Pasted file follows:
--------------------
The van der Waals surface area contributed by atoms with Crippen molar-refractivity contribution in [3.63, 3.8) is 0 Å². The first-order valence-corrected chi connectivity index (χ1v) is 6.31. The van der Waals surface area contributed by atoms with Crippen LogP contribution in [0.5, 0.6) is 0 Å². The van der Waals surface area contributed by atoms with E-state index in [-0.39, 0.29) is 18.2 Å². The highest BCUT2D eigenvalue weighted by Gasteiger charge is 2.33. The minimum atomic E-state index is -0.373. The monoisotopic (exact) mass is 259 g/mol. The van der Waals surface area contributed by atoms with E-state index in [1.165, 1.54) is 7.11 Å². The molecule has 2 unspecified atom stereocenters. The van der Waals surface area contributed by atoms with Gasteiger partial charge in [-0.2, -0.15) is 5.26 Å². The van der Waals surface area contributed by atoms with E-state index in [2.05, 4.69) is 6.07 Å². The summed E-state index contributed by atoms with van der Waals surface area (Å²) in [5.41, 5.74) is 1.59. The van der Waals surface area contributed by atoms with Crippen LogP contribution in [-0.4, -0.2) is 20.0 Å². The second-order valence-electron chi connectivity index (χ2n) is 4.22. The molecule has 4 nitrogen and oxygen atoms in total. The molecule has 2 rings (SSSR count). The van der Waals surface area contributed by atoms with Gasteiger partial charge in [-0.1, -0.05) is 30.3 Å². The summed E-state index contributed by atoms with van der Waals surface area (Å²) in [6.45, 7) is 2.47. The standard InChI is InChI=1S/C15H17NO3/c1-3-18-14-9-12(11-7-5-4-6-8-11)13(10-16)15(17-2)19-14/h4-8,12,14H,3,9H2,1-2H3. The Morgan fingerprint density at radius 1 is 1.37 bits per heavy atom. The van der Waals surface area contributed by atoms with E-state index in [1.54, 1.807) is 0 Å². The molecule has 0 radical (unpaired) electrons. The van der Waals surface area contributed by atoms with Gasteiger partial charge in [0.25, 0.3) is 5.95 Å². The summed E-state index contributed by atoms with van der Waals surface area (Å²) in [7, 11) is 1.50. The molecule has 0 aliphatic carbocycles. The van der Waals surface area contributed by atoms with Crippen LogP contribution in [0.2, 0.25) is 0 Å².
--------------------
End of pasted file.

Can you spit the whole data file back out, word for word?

The van der Waals surface area contributed by atoms with Crippen molar-refractivity contribution in [3.63, 3.8) is 0 Å². The first-order valence-corrected chi connectivity index (χ1v) is 6.31. The van der Waals surface area contributed by atoms with Crippen LogP contribution in [0.5, 0.6) is 0 Å². The van der Waals surface area contributed by atoms with E-state index in [-0.39, 0.29) is 18.2 Å². The highest BCUT2D eigenvalue weighted by Gasteiger charge is 2.33. The minimum atomic E-state index is -0.373. The monoisotopic (exact) mass is 259 g/mol. The van der Waals surface area contributed by atoms with E-state index in [1.165, 1.54) is 7.11 Å². The molecule has 2 unspecified atom stereocenters. The van der Waals surface area contributed by atoms with Gasteiger partial charge in [-0.2, -0.15) is 5.26 Å². The van der Waals surface area contributed by atoms with E-state index in [2.05, 4.69) is 6.07 Å². The summed E-state index contributed by atoms with van der Waals surface area (Å²) in [5.41, 5.74) is 1.59. The van der Waals surface area contributed by atoms with Crippen LogP contribution in [-0.4, -0.2) is 20.0 Å². The second-order valence-electron chi connectivity index (χ2n) is 4.22. The molecule has 4 nitrogen and oxygen atoms in total. The molecule has 2 rings (SSSR count). The van der Waals surface area contributed by atoms with Gasteiger partial charge in [-0.1, -0.05) is 30.3 Å². The summed E-state index contributed by atoms with van der Waals surface area (Å²) in [6.45, 7) is 2.47. The standard InChI is InChI=1S/C15H17NO3/c1-3-18-14-9-12(11-7-5-4-6-8-11)13(10-16)15(17-2)19-14/h4-8,12,14H,3,9H2,1-2H3. The Morgan fingerprint density at radius 1 is 1.37 bits per heavy atom. The van der Waals surface area contributed by atoms with E-state index in [1.54, 1.807) is 0 Å². The molecule has 0 radical (unpaired) electrons. The van der Waals surface area contributed by atoms with Gasteiger partial charge in [0.25, 0.3) is 5.95 Å². The summed E-state index contributed by atoms with van der Waals surface area (Å²) in [7, 11) is 1.50. The molecule has 0 aliphatic carbocycles. The van der Waals surface area contributed by atoms with Crippen LogP contribution in [0.2, 0.25) is 0 Å².